River City Girls 2: First Look Preview
The highly influential Kunio-kun beat-’em-up RPG series initially made its debut in arcade cabinets and Apple II computers alike – all the way back in 1986, predating both Teenage Mutant Ninja Turtles and Streets of Rage, if you can believe it – and since then, it’s gradually built up quite the storied legacy, spanning over 20 game releases in Japan. Though far fewer have made their way to the west. But recently, developer ArcSys streamlined Kunio-kun’s beat-’em-up RPG formula with the help of 2017’s River City Ransom: Underground and its sequel, 2019’s River City Girls. The latter was especially well-received for its slick combat, fun soundtrack, and robust level design. And now, three years on, developers WayForward and ArcSys are at it again with the upcoming River City Girls 2. It already promises to be a worthy sequel for brawler enjoyers and Kunio-kun fans alike, and I got the opportunity to play its first level while soaking up the initial story sequences as three of its six playable characters, exploring a small chunk of its sprawling map, and beating its first boss. It already feels like the perfect follow-up to both the original River City Girls and the much more recent Teenage Mutant Ninja Turtles: Shredder’s Revenge, so buckle up.
River City Girls 2 is pure slapstick, centered around a whimsical yet delightfully self-aware cast of anime-inspired characters who are all supposed to be high school-aged but generally have a taste for violence that would be deeply unbecoming of any actual teenager. Regardless, the whole town wants a piece of you, and you’ll quickly find yourself picking fights with just about everyone. It’s a little bit like Cobra Kai meets One Punch Man, if that helps.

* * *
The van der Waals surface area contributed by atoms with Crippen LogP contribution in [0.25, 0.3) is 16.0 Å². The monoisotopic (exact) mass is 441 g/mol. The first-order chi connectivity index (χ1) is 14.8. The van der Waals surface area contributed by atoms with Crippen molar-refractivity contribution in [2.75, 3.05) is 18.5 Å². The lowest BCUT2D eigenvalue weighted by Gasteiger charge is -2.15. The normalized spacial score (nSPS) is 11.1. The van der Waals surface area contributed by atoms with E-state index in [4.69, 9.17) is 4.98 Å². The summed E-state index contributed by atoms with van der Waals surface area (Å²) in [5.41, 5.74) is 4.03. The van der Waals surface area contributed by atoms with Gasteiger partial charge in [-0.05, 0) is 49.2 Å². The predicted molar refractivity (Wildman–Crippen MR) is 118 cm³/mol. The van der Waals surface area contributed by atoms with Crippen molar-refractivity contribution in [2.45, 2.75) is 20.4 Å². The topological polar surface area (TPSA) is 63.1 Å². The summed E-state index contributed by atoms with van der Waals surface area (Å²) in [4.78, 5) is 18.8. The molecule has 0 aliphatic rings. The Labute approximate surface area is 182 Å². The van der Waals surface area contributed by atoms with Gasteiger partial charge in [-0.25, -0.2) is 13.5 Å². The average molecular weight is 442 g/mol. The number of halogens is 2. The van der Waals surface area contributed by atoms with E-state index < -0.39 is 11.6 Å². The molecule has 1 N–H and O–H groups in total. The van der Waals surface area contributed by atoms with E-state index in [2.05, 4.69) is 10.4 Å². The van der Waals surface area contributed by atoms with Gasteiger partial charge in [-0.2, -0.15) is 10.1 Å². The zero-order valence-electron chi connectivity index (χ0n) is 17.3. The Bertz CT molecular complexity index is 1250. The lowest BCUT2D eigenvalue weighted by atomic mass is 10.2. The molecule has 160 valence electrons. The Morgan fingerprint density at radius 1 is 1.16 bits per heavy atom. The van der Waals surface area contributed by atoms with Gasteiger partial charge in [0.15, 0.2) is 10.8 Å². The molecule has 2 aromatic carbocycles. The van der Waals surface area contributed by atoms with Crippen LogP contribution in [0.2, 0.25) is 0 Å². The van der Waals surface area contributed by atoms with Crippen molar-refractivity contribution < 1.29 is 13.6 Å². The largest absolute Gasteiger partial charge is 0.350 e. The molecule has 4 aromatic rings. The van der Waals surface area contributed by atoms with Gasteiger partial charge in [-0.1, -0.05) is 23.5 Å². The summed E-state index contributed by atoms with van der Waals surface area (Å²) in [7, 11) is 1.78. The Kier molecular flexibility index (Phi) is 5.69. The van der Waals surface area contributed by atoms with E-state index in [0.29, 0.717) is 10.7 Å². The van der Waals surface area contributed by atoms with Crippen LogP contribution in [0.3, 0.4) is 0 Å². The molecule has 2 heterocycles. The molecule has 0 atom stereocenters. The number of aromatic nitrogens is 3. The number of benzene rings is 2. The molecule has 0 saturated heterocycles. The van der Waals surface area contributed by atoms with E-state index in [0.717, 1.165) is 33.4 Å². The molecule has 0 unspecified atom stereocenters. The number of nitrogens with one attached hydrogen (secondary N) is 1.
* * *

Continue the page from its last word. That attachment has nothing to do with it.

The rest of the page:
River City Girls 2 Screenshots
There are now six playable characters to select from (up from the original’s core cast of four), including new additions Provie and Marian, the former of which can bust out a boombox with the Y button and breakdance with the B button. Yes, these are actual fighting moves that can do tons of damage to nearby enemies, and there are plenty of others that I could have unlocked by visiting the Dojo and buying them with in-game currency. All of these characters seem to have their own fighting styles, moves, personalities, and dialogues, though I only tried three of the six, including Kunio and Riki. Kunio himself is more of a heavy hitter, whereas Riki does less damage per attack but moves faster overall. According to the developers, one game can now be occupied by up to four players at once with the new four-player co-op mode, though I didn’t get to try that in action.
The pixelized style of River City Girls 2 is just as colorful and expressive as ever, and it looks great in 2K. Having recently come away from the enthralling TMNT: Shredder’s Revenge, which relies on the same art style, it’s really difficult to complain. In action, everything feels just as smooth as you’d expect. Environments are full of objects to break apart and weapons to pick up, including other enemies, and River City Girls 2’s map seems especially open-ended since you can enter shops and peep into side-areas along the main path – at least in the first level. Much like its predecessor, it has a rich soundtrack that oscillates between 16-bit-inspired tunes and pop songs with excellent vocals from the likes of Cristina Vee and Megan McDuffee, and there’s plenty of satirical humor baked directly into some of these vocals as well. For example, this mall area is scored by a song that openly and gleefully taunts you throughout the entire section. It garnered plenty of laughs, and many of these story moments are set up with a light-heartedness that often breaks the fourth wall – which definitely fits the pacing of a brawler featuring high school students.
I found some cool new combat features here as well, including the ability to recruit up to two downed opponents. They then become summonable allies that you’re able to bring into battle for a very limited time, but depending on how you choose to deck out your character’s equipment – this is an RPG after all – it seems like you can specialize your summoning abilities, making them appear more regularly and do more damage. I didn’t get to see the full extent of River City Girls 2’s progression systems, but characters do visibly grow more powerful as you use them and invest in their equipment and skills, and it feels nice to develop your own skills along with theirs.